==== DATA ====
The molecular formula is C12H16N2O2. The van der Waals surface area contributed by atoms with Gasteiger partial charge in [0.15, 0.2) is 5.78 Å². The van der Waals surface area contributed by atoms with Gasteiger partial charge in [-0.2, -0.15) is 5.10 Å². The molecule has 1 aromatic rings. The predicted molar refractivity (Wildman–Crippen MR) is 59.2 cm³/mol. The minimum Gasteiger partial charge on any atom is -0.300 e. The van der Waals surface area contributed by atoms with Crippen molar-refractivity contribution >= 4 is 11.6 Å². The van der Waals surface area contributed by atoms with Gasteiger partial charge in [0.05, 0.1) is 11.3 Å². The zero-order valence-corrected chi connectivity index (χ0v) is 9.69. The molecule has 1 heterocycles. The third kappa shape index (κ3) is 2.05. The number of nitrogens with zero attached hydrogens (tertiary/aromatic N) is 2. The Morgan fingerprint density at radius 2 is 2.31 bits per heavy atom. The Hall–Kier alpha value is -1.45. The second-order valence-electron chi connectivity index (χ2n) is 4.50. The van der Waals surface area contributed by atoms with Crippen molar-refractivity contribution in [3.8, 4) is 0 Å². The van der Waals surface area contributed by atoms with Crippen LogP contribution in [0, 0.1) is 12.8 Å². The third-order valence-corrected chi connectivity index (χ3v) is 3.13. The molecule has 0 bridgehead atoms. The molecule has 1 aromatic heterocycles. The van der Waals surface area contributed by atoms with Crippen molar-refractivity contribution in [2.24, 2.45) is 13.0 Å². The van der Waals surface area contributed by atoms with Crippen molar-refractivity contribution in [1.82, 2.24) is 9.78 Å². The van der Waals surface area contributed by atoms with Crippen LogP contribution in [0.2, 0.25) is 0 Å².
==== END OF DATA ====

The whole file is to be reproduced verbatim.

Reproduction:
The molecular formula is C12H16N2O2. The van der Waals surface area contributed by atoms with Gasteiger partial charge in [0.15, 0.2) is 5.78 Å². The van der Waals surface area contributed by atoms with Gasteiger partial charge in [-0.2, -0.15) is 5.10 Å². The molecule has 1 aromatic rings. The predicted molar refractivity (Wildman–Crippen MR) is 59.2 cm³/mol. The minimum Gasteiger partial charge on any atom is -0.300 e. The van der Waals surface area contributed by atoms with Crippen molar-refractivity contribution >= 4 is 11.6 Å². The van der Waals surface area contributed by atoms with Gasteiger partial charge in [0.05, 0.1) is 11.3 Å². The zero-order valence-corrected chi connectivity index (χ0v) is 9.69. The molecule has 1 heterocycles. The third kappa shape index (κ3) is 2.05. The number of nitrogens with zero attached hydrogens (tertiary/aromatic N) is 2. The Morgan fingerprint density at radius 2 is 2.31 bits per heavy atom. The Hall–Kier alpha value is -1.45. The second-order valence-electron chi connectivity index (χ2n) is 4.50. The van der Waals surface area contributed by atoms with Crippen molar-refractivity contribution in [3.8, 4) is 0 Å². The van der Waals surface area contributed by atoms with Crippen LogP contribution in [0, 0.1) is 12.8 Å². The third-order valence-corrected chi connectivity index (χ3v) is 3.13. The molecule has 0 bridgehead atoms. The molecule has 1 aromatic heterocycles. The van der Waals surface area contributed by atoms with Crippen molar-refractivity contribution in [2.24, 2.45) is 13.0 Å². The van der Waals surface area contributed by atoms with Crippen molar-refractivity contribution in [1.82, 2.24) is 9.78 Å². The van der Waals surface area contributed by atoms with Crippen LogP contribution in [0.2, 0.25) is 0 Å².